5        The circuit court’s statement that Perkins had been adjudicated delinquent “of an offense involving the robbery of a man while wielding a weapon” appears to have been a factual description of the circumstances of the crime for which Perkins was adjudicated delinquent, as laid out in the presentence investigation report, not an assertion that Perkins had been found delinquent for armed robbery.  This view of the circuit court’s statement is bolstered by the fact that the circuit court had pointed out that the armed robbery charge had been amended to theft only moments earlier. 

6        Even if the statement was inaccurate, however, any error was harmless because there is no reasonable probability that it contributed to the outcome of this case.  This was a very serious case.  After an altercation, Perkins and his friends returned to the scene of the dispute and shot a high-powered rifle in the direction of a store, killing one innocent bystander and wounding another.  When the police tried to arrest Perkins later in a residence, he resisted arrest, physically fought with the officers trying to arrest him, and tried to disarm one of the officers.  In imposing sentence, the circuit court focused on the seriousness of the crimes and Perkins’ continued pattern of undesirable behavior that began as a juvenile and had now escalated into a homicide.  The circuit court also placed heavy weight on the fact that Perkins took no responsibility for his actions, concluding that he posed an unacceptable risk to society.  To the extent the circuit court’s statement about Perkins’ juvenile adjudication could be considered inaccurate, the error is harmless because the circuit court focused on other factors in making its sentencing decision and there is no reasonable probability that Perkins would have otherwise received a lighter sentence.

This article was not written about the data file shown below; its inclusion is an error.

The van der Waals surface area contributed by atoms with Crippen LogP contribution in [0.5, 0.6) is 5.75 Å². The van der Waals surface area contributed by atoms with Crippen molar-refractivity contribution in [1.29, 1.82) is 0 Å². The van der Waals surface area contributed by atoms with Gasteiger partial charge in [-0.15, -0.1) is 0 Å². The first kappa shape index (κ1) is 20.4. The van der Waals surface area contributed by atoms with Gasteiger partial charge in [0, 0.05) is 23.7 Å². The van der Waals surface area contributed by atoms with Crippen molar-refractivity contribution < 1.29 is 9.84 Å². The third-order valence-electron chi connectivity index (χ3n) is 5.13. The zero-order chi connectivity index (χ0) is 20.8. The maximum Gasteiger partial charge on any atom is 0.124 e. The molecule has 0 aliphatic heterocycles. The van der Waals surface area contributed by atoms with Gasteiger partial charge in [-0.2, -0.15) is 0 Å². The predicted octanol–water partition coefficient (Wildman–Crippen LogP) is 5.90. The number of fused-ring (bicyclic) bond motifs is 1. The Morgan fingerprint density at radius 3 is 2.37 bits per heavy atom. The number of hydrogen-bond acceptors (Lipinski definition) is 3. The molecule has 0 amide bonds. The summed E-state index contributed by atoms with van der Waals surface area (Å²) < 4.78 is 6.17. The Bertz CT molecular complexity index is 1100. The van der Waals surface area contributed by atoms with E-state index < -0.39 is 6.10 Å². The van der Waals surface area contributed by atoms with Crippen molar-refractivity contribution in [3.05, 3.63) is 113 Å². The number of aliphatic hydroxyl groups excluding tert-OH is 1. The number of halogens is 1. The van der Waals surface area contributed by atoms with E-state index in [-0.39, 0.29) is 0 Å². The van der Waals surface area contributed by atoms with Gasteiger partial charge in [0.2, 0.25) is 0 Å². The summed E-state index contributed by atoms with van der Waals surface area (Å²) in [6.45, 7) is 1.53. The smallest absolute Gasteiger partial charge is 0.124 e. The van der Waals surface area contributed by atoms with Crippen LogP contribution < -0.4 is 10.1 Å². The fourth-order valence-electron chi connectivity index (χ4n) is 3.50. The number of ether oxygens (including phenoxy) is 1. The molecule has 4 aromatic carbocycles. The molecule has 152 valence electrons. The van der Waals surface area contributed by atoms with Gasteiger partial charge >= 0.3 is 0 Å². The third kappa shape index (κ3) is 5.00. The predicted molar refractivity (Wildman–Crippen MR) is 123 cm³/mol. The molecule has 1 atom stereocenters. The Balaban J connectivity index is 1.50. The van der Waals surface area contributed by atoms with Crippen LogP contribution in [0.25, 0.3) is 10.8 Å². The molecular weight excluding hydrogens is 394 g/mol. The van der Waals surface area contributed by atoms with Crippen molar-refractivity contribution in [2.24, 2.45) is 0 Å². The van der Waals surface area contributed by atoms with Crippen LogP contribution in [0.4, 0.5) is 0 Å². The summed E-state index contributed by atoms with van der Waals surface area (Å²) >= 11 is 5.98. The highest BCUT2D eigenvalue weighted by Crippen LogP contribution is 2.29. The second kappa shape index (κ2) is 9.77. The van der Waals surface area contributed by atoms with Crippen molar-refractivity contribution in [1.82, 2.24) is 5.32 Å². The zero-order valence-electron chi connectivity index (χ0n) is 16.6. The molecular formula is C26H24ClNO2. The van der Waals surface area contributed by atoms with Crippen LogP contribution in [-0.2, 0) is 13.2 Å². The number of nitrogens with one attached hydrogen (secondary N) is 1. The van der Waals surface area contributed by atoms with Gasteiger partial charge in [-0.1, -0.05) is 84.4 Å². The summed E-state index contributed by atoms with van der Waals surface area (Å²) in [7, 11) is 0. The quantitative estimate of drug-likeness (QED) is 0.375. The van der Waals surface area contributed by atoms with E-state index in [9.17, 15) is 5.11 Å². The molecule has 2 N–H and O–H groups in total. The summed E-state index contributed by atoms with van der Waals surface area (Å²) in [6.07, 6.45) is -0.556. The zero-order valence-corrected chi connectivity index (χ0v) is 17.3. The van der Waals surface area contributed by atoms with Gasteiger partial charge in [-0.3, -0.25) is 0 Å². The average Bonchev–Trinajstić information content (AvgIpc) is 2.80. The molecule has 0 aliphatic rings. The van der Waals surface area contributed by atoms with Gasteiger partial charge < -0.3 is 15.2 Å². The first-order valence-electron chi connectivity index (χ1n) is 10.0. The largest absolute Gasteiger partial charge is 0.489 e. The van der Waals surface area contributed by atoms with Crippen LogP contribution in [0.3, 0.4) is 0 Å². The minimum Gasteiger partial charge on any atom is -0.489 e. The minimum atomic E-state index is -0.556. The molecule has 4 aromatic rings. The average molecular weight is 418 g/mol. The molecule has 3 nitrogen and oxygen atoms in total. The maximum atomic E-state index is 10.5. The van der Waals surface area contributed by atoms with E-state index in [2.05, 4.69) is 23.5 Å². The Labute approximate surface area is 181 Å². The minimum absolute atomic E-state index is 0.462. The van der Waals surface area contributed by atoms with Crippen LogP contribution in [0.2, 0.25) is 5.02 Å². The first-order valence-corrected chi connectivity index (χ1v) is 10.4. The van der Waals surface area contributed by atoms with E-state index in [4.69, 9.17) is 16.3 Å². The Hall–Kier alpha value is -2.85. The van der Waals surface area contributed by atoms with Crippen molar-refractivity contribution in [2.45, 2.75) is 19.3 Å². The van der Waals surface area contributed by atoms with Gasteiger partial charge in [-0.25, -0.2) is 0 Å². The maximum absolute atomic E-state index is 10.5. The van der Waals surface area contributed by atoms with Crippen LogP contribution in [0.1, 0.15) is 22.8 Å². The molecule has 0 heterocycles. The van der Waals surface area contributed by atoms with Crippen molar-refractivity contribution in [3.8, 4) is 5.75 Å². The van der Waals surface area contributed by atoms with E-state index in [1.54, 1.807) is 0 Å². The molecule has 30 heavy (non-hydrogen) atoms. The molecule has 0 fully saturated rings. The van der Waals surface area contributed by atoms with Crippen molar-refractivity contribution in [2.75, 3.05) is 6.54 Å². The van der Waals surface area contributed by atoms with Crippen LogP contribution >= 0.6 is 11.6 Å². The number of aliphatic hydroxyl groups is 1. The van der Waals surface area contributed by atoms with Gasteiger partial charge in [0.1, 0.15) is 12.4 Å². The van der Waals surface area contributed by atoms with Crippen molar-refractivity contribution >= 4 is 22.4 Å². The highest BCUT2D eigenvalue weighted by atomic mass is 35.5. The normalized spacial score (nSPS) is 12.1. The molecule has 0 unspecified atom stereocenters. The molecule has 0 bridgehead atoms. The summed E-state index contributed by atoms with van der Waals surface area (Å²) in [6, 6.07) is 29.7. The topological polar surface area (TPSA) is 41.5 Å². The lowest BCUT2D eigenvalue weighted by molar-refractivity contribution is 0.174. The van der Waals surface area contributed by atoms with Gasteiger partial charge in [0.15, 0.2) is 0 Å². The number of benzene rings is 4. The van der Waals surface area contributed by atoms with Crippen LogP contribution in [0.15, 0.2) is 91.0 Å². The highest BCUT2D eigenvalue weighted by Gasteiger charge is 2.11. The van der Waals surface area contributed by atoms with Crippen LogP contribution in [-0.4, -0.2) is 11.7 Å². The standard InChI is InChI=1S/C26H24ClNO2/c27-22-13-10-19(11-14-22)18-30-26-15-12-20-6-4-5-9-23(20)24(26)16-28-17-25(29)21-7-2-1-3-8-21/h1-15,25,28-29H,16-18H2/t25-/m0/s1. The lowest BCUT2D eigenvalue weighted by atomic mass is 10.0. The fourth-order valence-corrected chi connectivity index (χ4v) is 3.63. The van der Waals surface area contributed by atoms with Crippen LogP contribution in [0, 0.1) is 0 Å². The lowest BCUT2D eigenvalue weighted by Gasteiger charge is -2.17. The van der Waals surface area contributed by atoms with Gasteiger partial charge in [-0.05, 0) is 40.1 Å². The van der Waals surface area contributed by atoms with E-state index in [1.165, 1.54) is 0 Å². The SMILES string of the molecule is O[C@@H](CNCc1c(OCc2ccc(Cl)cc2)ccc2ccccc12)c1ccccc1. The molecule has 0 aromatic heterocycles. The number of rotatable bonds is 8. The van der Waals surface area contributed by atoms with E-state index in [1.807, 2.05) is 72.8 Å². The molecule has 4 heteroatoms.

7        Perkins raised an additional argument in his postconviction motion that he has not renewed on appeal.  He argued that the circuit court incorrectly stated that his record included “a number of other disorderly conducts” when, in fact, he had only one prior disorderly conduct conviction.  The circuit court denied this postconviction claim on the grounds that its statement about Perkins was not inaccurate; Perkins had been charged with disorderly conduct multiple times, either as a juvenile or as an adult, and the circuit court was referring to Perkins’ overall pattern of behavior, not solely his convictions.  Although the State addresses this argument in its respondent’s brief, Perkins did not raise this argument on appeal.  Therefore, we do not consider it.

            By the Court.—Judgment and order affirmed.

            This opinion will not be published.  See Wis. Stat. Rule 809.23(1)(b)5. (2011-12).


[1]  We do not have the juvenile petition before us.  These facts are recounted in the presentence investigation report.